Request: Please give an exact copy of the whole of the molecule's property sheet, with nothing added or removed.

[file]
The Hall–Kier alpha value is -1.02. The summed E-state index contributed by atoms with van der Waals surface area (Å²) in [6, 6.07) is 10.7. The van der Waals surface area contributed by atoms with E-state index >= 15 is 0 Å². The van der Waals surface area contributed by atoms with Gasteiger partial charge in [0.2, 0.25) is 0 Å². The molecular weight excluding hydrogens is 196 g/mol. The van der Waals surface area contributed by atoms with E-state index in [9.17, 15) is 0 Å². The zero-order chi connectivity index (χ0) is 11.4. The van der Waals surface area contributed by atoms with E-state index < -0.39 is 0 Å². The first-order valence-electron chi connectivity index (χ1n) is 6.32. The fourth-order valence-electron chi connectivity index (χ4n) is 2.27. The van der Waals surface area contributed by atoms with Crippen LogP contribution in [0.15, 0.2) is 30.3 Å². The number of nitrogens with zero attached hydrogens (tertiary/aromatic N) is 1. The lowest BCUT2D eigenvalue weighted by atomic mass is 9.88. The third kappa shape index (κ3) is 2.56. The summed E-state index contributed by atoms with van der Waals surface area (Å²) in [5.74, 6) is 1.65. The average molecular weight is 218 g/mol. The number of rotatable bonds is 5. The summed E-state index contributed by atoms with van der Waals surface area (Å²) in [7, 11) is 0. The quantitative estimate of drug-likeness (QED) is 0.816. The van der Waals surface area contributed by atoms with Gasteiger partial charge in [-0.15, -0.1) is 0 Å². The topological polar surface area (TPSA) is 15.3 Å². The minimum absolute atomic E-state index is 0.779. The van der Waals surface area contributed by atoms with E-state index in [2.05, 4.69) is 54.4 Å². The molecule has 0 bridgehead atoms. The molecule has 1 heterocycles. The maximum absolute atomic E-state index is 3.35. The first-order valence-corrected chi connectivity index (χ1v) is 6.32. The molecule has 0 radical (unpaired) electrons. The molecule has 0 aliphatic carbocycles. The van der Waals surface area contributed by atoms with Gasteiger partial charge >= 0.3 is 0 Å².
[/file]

The Hall–Kier alpha value is -1.02. The summed E-state index contributed by atoms with van der Waals surface area (Å²) in [6, 6.07) is 10.7. The van der Waals surface area contributed by atoms with E-state index >= 15 is 0 Å². The van der Waals surface area contributed by atoms with Gasteiger partial charge in [0.2, 0.25) is 0 Å². The molecular weight excluding hydrogens is 196 g/mol. The van der Waals surface area contributed by atoms with E-state index in [9.17, 15) is 0 Å². The zero-order chi connectivity index (χ0) is 11.4. The van der Waals surface area contributed by atoms with E-state index < -0.39 is 0 Å². The first-order valence-electron chi connectivity index (χ1n) is 6.32. The fourth-order valence-electron chi connectivity index (χ4n) is 2.27. The van der Waals surface area contributed by atoms with Crippen LogP contribution in [0.15, 0.2) is 30.3 Å². The number of nitrogens with zero attached hydrogens (tertiary/aromatic N) is 1. The lowest BCUT2D eigenvalue weighted by atomic mass is 9.88. The third kappa shape index (κ3) is 2.56. The summed E-state index contributed by atoms with van der Waals surface area (Å²) in [5.74, 6) is 1.65. The average molecular weight is 218 g/mol. The number of rotatable bonds is 5. The summed E-state index contributed by atoms with van der Waals surface area (Å²) in [7, 11) is 0. The quantitative estimate of drug-likeness (QED) is 0.816. The van der Waals surface area contributed by atoms with Gasteiger partial charge in [-0.15, -0.1) is 0 Å². The topological polar surface area (TPSA) is 15.3 Å². The minimum absolute atomic E-state index is 0.779. The van der Waals surface area contributed by atoms with E-state index in [2.05, 4.69) is 54.4 Å². The molecule has 0 bridgehead atoms. The molecule has 1 heterocycles. The maximum absolute atomic E-state index is 3.35. The first-order valence-corrected chi connectivity index (χ1v) is 6.32. The molecule has 0 radical (unpaired) electrons. The molecule has 0 aliphatic carbocycles. The van der Waals surface area contributed by atoms with Gasteiger partial charge >= 0.3 is 0 Å².